FMCSA to Consider Rollbacks to Truck Driver Rest-Break Rules

FMCSA to Consider Rollbacks to Truck Driver Rest-Break Rules

States like California and Washington may demonstrate that their stricter rules improve driver safety. This could lead federal officials to reconsider their previous decision on limiting truck drivers’ weekly working hours to 40 and potentially grant waivers to these states.

California’s Meal and Rest Break (MRB) rules were overridden by federal law in a ruling on December 21, 2018. The Federal Motor Carrier Safety Administration announced on Friday that it will consider waiver requests for that ruling. A similar ruling about Washington state’s MRB rules on November 17, 2020, will also be considered. Both of these choices were made by the government under Trump.

FMCSA to Consider Petitions for Waiver of California and Washington MRB Rules

The notice said petitions for waivers could be submitted anytime. FMCSA asks for petitions for waivers of California and Washington rulings to be submitted by November 13, 2023. The FMCSA publishes petitions for waivers and allows public comments on them.

Employers in California and Washington follow stricter MRB rules than government standards. California workers are entitled to a 30-minute dinner break if they work more than five hours. They are also entitled to another 30-minute meal break if they work 10 or more hours. Also, workers are given a 10-minute break for every four hours they work. Most of Washington’s rules are like these.

Teamsters Disagree with Washington Trucking Association’s Claim on MRB Rules

After eight hours of driving, drivers must take a 30-minute break, not on-duty time. However, the federal government’s hours-of-service rules will become more flexible for employers in September 2020. An on-duty or non-driving period will count as the required break.

The Teamsters disagreed with the Washington Trucking Association’s claim. They said the state’s MRB rules worsen safety by increasing the shortage of safe truck parking. They argued that drivers could spend more time searching for parking or parking in unsafe areas.

Teamsters and ATA Disagree on FMCSA’s Preemption Finding

The union said truck drivers face a threat. The threat arises from not taking rest breaks as allowed by federal law. The drivers fear consequences from their employers if they don’t finish a run on time or prioritize earning extra pay by pushing themselves.

When asked if they were going to ask FMCSA for permission, the Teamsters didn’t say right away.

The American Trucking Associations asked FMCSA to make a preemption finding. They think the agency’s recent move is bad for the flow of national freight and could cost companies money.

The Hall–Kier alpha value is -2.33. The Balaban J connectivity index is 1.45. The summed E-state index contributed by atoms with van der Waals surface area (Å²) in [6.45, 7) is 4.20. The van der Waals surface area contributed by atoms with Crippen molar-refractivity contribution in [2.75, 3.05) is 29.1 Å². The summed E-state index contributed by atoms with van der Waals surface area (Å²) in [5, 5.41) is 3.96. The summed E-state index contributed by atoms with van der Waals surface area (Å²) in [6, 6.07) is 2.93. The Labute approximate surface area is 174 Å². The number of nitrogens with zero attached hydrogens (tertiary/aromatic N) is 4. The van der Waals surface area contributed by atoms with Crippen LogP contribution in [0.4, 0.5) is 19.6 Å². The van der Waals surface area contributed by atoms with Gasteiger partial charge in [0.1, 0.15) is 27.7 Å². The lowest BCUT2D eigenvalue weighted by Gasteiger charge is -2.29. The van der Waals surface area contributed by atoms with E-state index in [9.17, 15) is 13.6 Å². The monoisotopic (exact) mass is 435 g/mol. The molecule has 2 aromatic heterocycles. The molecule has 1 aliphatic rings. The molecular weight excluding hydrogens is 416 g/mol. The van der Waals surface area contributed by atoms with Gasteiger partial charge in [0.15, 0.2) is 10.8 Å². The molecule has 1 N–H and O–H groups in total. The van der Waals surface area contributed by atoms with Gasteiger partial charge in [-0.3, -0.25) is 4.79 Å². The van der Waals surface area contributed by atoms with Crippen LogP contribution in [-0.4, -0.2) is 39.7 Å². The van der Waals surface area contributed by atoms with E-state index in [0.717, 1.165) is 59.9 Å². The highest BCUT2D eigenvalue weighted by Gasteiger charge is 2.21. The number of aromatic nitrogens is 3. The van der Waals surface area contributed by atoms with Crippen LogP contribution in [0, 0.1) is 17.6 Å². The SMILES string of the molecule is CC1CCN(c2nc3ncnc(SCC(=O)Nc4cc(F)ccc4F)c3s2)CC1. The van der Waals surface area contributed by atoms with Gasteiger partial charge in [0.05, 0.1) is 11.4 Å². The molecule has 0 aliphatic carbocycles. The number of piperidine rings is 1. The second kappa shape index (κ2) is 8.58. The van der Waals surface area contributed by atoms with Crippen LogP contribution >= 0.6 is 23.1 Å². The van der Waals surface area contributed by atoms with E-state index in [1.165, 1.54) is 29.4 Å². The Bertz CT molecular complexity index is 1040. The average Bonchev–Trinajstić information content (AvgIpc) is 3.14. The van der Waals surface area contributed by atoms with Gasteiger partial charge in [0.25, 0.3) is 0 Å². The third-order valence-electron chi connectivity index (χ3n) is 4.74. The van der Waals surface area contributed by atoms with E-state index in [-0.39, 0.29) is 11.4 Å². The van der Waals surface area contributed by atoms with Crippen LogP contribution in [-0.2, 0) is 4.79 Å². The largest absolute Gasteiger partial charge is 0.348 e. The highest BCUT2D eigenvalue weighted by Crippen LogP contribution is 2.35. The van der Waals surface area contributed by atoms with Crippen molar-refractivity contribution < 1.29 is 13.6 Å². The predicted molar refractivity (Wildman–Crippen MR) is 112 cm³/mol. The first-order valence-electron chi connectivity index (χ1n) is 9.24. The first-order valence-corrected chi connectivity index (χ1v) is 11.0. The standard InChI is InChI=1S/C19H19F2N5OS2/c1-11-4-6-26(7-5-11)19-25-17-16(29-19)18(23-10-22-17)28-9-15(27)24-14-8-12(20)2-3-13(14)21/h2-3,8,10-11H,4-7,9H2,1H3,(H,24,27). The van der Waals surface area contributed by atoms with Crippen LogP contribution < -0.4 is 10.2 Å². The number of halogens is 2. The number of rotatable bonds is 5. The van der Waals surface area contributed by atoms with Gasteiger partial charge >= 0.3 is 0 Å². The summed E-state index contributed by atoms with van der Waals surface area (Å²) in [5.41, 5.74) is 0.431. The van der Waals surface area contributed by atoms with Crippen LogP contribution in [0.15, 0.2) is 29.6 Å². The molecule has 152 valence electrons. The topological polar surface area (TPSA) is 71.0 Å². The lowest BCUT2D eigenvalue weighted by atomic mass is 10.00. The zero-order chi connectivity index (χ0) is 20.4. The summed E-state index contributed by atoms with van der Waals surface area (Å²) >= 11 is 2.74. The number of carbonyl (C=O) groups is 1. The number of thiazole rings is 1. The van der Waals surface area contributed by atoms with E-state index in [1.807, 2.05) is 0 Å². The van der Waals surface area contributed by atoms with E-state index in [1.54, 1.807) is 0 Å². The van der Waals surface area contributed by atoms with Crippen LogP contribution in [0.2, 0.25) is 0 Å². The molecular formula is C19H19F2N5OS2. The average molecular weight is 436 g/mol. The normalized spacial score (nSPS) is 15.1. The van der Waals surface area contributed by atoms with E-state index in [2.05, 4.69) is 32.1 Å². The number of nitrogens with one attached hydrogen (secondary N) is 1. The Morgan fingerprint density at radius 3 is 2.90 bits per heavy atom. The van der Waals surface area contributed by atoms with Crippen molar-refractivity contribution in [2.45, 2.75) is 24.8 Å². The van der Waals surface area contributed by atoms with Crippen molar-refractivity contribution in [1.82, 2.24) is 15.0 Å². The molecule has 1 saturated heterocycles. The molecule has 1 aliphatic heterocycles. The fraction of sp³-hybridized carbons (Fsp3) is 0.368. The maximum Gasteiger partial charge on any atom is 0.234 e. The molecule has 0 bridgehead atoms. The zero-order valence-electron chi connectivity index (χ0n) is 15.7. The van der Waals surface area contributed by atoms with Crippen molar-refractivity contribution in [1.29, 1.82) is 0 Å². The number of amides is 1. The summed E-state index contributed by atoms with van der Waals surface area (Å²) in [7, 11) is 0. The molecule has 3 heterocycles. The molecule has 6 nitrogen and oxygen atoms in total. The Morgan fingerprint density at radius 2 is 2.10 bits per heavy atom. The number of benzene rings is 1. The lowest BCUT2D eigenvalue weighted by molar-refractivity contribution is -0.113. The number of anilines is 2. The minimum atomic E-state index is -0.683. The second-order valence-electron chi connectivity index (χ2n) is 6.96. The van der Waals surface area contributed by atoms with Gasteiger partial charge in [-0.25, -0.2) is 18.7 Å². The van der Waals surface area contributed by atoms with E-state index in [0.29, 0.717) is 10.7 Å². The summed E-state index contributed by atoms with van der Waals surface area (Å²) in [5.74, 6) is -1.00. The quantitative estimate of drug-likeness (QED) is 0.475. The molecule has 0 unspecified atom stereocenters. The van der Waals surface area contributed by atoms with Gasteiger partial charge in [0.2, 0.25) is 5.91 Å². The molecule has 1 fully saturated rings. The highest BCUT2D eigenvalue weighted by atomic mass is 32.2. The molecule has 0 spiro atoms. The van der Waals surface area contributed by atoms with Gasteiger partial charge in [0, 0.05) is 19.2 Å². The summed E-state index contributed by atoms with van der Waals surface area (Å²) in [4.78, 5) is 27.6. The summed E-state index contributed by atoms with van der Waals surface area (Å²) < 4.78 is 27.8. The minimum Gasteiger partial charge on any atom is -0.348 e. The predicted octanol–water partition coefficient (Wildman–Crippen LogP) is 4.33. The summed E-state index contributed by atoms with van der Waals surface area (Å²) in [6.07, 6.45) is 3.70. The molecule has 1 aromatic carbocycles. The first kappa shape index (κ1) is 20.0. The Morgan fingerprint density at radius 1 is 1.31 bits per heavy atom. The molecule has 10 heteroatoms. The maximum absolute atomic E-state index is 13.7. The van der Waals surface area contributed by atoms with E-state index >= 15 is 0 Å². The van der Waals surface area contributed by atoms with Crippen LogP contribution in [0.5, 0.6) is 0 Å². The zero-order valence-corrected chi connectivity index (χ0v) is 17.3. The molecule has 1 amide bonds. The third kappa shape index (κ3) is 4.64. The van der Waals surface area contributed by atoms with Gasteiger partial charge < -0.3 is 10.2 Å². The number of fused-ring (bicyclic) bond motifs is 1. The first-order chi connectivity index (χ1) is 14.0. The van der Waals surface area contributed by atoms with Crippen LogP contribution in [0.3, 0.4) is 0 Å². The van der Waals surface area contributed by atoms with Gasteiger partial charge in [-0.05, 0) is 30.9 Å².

Chris Spear, the President and CEO of ATA, believes that having a singular, national standard of work rules for professional drivers is crucial for safety and the supply chain.

ATA and Scopelitis Transportation Consulting Support FMCSA’s Preemption of California and Washington MRB Rules

Rest breaks for drivers are already mandated by federal law. Unnecessary and duplicative state laws lack a safety basis. They are enforced through private lawsuits to extort the trucking industry. Opening the door to this spurious litigation once again would impair the safe and efficient movement of interstate goods.

ATA is fully prepared to oppose the effort that would result in a confusing patchwork of regulations. The Federation will leverage all of its resources to stop this in its tracks.

  1. Sean Garney, co-director of Scopelitis Transportation Consulting, agreed with what ATA said.

Garney said that the FMCSA’s decision to override the Meal and Rest Break rules in California and Washington was good for business and safety, according to a Freight reporting website. National companies are not required to follow different hours of service rules in each state. This generally makes managing hours of service easier.

21 States Have Meal and Rest Break Laws

The National Conference of State Legislatures states that 21 states have rules about meal and rest break times. California and Washington are among these states.

States with meal and rest laws
New Hampshire
New York
North Dakota
Rhode Island
West Virginia

Source: National Conference of State Legislatures, 2019

FMCSA Outlines Requirements for Waiver Bids

FMCSA has asked that all bids for waivers include the following:

  • The extent to which a state’s meal and rest break laws have affected the health and safety of truck drivers who transport goods within the state.
  • If the applicant plans to do anything to reduce or fix any effect, including if the enforcement of state meal and rest break laws for interstate property-carrying truck drivers will cause more trucks to park on the side of the road because there aren’t enough truck parking spots.
  • Whether the application plans to do anything to deal with or lessen the effect of a state’s regulation of meal and rest break rules on interstate truck drivers who carry goods, and if any such effect would weaken the national supply chain.

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